Intel Sandy Bridge-E Review - Core i7-3960X and X79 Chipset Tested
Overclocking with the new Sandy Bridge-E processors is almost exactly the same as it is with current Sandy Bridge parts- with just a couple of tweaks that increase OC potential.
As we mentioned on the previous page, the new lowest multiplier for the CPU is 12x, lowering the idle speed to 1200 MHz compared to the 1600 MHz on the previous generation.
With only a couple of threads running, the Core i7-3960X will spike as high as 3.9 GHz using the standard Turbo Boost technology which provides a noticeable increase in performance over the 3.3 GHz base clock.
With all cores loaded though, the highest clock speed provided by this Extreme Edition CPU is 3.6 GHz.
This is a screenshot from the BIOS of ASUS' latest UEFI for the X79 platforms. You can see that the Base Clock (BCLK) starts at 100 MHz and the Turbo ratio can be adjusted for all cores (giving us a consistently clocked part) or for each core (performing more like the Intel default actions). This is exactly the way current Sandy Bridge overclocking works.
What is new is the addition of the "CPU Strap" - though it is called different things in different motherboard BIOSes. This is essentially a new multiplier added to the Sandy Bridge-E processor that allows the BCLK to be set higher than it could be on Sandy Bridge. If you have overclocked with SNB previously, you know that pushing beyond the 100 MHz BCLK was very difficult: if you could get 107-108 MHz you were doing very well. With the CPU Strap, you can now actually run at higher BCLK settings.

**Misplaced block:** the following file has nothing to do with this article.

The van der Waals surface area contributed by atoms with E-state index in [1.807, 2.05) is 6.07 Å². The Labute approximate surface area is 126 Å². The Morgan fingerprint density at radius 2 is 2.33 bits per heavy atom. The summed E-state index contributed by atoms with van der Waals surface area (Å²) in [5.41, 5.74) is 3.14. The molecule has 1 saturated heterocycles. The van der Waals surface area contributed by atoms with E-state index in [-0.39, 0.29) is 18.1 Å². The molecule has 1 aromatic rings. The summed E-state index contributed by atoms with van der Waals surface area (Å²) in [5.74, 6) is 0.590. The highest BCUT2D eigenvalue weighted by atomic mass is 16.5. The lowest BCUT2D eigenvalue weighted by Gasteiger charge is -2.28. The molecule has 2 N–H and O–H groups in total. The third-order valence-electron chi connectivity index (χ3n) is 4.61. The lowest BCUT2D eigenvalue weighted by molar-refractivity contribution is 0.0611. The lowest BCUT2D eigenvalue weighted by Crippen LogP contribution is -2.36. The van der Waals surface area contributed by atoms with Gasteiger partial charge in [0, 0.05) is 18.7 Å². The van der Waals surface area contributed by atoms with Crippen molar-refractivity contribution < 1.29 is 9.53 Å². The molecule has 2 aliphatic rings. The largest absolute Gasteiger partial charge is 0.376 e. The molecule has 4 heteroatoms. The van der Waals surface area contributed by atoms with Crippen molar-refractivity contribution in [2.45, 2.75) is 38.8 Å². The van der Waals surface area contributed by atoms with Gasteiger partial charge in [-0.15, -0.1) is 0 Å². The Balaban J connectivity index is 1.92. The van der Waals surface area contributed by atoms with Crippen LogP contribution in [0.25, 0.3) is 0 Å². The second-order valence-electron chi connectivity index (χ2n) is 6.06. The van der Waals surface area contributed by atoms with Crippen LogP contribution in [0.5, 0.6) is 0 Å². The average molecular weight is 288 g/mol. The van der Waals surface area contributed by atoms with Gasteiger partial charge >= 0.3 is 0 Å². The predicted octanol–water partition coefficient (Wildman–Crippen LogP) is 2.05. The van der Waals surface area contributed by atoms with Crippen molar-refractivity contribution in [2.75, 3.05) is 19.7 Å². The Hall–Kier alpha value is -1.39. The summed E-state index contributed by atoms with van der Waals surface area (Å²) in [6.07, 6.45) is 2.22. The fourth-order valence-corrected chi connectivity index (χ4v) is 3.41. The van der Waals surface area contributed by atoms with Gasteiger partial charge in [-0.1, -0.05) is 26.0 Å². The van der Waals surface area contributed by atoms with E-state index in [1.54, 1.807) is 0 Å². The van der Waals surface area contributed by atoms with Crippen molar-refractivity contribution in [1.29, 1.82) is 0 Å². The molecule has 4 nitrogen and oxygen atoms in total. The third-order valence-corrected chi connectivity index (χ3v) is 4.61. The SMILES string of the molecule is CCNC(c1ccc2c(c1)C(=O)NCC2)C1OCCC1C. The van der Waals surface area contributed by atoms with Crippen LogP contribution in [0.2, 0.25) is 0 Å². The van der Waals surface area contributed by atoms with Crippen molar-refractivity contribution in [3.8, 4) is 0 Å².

Setting the CPU Strap to 1.25x or 125 MHz will actually start the CPU at 125 MHz BCLK and then let you adjust from there if you want. You will still only get the minimal stable adjustments (7-8 MHz) but you'll then be running at 130+ MHz BCLK and when coupled with your multiplier adjustments, could lead to your best performing system.
The CPU Strap keeps the other multipliers in check as well - you don't have to worry about increasing the speed of your memory or PCI Express clocks when using the strap settings. That was really the bottleneck on current Sandy Bridge systems, and Intel has helped resolve this with Sandy Bridge-E. Chances are good though that you'll still be able to hit a really good overclock using JUST the multipliers if you have the Core i7-3960X or the Core i7-3930K as they are fully unlocked. The CPU strap could be much more interesting with the "partially unlocked" Core i7-3820 when it arrives.
If you happen to purchase an Intel DX79SI they also permit overclocking to higher degree than you might, at first, have guessed both in the BIOS and with a highly competent software overclocking suite called XTune.
Using the Core i7-3960X and our Intel sealed loop water cooler I was able to hit a clock speed of 4.7 GHz, stable, on all 6-cores. For those highly threaded applications that would normally be capped at 3.6 GHz, that is a 1.1 GHz overclock (just over 30%) - very nice!!
You can see our POV-Ray benchmark result running under these settings is incredibly high as well - compared to the score of 7506 pps at default speeds.